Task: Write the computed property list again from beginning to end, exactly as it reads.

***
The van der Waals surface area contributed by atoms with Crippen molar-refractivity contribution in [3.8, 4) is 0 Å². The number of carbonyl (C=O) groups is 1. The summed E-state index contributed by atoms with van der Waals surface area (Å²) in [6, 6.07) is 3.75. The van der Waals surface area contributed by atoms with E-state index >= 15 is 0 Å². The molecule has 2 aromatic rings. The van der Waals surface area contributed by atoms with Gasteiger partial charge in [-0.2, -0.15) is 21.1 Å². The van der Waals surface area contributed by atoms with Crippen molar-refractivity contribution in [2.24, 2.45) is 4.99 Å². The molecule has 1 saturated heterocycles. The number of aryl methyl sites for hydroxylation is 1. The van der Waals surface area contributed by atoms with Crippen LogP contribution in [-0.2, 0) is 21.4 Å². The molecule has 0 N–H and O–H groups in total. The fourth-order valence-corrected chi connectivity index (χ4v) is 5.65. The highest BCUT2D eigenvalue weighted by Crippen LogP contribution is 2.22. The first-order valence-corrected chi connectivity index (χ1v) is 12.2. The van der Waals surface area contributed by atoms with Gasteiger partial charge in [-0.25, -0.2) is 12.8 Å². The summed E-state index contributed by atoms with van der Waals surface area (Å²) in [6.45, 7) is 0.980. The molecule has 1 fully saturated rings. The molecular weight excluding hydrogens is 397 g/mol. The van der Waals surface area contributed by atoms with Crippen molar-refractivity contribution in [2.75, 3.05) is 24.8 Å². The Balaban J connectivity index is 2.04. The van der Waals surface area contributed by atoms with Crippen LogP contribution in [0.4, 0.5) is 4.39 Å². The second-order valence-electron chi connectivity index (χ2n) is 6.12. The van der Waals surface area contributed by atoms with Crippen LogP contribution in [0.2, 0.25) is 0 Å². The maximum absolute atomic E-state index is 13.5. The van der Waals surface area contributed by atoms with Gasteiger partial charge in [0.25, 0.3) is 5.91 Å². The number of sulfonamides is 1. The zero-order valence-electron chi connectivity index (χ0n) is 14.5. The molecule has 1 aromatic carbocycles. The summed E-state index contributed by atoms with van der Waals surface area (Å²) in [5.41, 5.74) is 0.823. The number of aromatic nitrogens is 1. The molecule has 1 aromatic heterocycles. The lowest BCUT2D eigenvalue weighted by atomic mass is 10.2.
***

The van der Waals surface area contributed by atoms with Crippen molar-refractivity contribution in [3.8, 4) is 0 Å². The number of carbonyl (C=O) groups is 1. The summed E-state index contributed by atoms with van der Waals surface area (Å²) in [6, 6.07) is 3.75. The van der Waals surface area contributed by atoms with E-state index >= 15 is 0 Å². The molecule has 2 aromatic rings. The van der Waals surface area contributed by atoms with Gasteiger partial charge in [-0.2, -0.15) is 21.1 Å². The van der Waals surface area contributed by atoms with Crippen molar-refractivity contribution in [2.24, 2.45) is 4.99 Å². The molecule has 1 saturated heterocycles. The number of aryl methyl sites for hydroxylation is 1. The van der Waals surface area contributed by atoms with Crippen LogP contribution in [-0.2, 0) is 21.4 Å². The molecule has 0 N–H and O–H groups in total. The fourth-order valence-corrected chi connectivity index (χ4v) is 5.65. The highest BCUT2D eigenvalue weighted by Crippen LogP contribution is 2.22. The first-order valence-corrected chi connectivity index (χ1v) is 12.2. The van der Waals surface area contributed by atoms with Gasteiger partial charge in [-0.25, -0.2) is 12.8 Å². The summed E-state index contributed by atoms with van der Waals surface area (Å²) in [6.45, 7) is 0.980. The molecule has 1 fully saturated rings. The molecular weight excluding hydrogens is 397 g/mol. The van der Waals surface area contributed by atoms with Crippen molar-refractivity contribution in [2.75, 3.05) is 24.8 Å². The Balaban J connectivity index is 2.04. The van der Waals surface area contributed by atoms with Crippen LogP contribution in [0.4, 0.5) is 4.39 Å². The second-order valence-electron chi connectivity index (χ2n) is 6.12. The van der Waals surface area contributed by atoms with Crippen LogP contribution in [0.2, 0.25) is 0 Å². The maximum absolute atomic E-state index is 13.5. The van der Waals surface area contributed by atoms with Gasteiger partial charge in [0.25, 0.3) is 5.91 Å². The number of sulfonamides is 1. The zero-order valence-electron chi connectivity index (χ0n) is 14.5. The molecule has 1 aromatic carbocycles. The summed E-state index contributed by atoms with van der Waals surface area (Å²) in [5.41, 5.74) is 0.823. The number of aromatic nitrogens is 1. The molecule has 1 aromatic heterocycles. The lowest BCUT2D eigenvalue weighted by atomic mass is 10.2.